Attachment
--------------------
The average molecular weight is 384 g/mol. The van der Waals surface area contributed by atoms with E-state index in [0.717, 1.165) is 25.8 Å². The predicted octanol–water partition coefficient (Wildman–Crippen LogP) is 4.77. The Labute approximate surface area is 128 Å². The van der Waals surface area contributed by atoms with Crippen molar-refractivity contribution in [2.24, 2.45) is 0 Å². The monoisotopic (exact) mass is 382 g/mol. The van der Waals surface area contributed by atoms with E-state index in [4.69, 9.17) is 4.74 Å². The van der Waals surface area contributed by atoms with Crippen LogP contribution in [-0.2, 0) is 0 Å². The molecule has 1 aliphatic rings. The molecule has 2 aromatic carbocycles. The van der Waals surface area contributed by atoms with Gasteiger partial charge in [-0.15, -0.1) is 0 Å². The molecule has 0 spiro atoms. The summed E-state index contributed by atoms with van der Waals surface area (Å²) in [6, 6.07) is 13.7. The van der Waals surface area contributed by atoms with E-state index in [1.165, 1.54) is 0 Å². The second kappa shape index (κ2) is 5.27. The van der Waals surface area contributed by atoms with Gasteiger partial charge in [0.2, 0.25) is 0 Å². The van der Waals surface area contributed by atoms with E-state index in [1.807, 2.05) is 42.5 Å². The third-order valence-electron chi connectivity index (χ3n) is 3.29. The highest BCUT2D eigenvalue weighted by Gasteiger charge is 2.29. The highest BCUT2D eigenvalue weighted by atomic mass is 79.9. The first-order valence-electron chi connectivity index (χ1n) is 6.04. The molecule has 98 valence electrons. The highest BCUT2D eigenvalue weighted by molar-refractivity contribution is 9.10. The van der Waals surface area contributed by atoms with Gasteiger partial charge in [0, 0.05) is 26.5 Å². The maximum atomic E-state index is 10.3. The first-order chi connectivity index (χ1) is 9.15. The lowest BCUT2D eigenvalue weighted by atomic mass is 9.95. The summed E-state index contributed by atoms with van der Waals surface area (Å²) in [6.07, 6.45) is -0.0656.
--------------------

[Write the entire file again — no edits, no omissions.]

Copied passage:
The average molecular weight is 384 g/mol. The van der Waals surface area contributed by atoms with E-state index in [0.717, 1.165) is 25.8 Å². The predicted octanol–water partition coefficient (Wildman–Crippen LogP) is 4.77. The Labute approximate surface area is 128 Å². The van der Waals surface area contributed by atoms with Crippen molar-refractivity contribution in [2.24, 2.45) is 0 Å². The monoisotopic (exact) mass is 382 g/mol. The van der Waals surface area contributed by atoms with E-state index in [4.69, 9.17) is 4.74 Å². The van der Waals surface area contributed by atoms with Crippen LogP contribution in [-0.2, 0) is 0 Å². The molecule has 1 aliphatic rings. The molecule has 2 aromatic carbocycles. The van der Waals surface area contributed by atoms with Gasteiger partial charge in [-0.15, -0.1) is 0 Å². The molecule has 0 spiro atoms. The summed E-state index contributed by atoms with van der Waals surface area (Å²) in [6, 6.07) is 13.7. The van der Waals surface area contributed by atoms with E-state index in [1.165, 1.54) is 0 Å². The second kappa shape index (κ2) is 5.27. The van der Waals surface area contributed by atoms with Gasteiger partial charge in [0.2, 0.25) is 0 Å². The van der Waals surface area contributed by atoms with E-state index in [1.807, 2.05) is 42.5 Å². The third-order valence-electron chi connectivity index (χ3n) is 3.29. The highest BCUT2D eigenvalue weighted by Gasteiger charge is 2.29. The highest BCUT2D eigenvalue weighted by atomic mass is 79.9. The first-order valence-electron chi connectivity index (χ1n) is 6.04. The molecule has 98 valence electrons. The highest BCUT2D eigenvalue weighted by molar-refractivity contribution is 9.10. The van der Waals surface area contributed by atoms with Gasteiger partial charge in [0, 0.05) is 26.5 Å². The maximum atomic E-state index is 10.3. The first-order chi connectivity index (χ1) is 9.15. The lowest BCUT2D eigenvalue weighted by atomic mass is 9.95. The summed E-state index contributed by atoms with van der Waals surface area (Å²) in [6.07, 6.45) is -0.0656.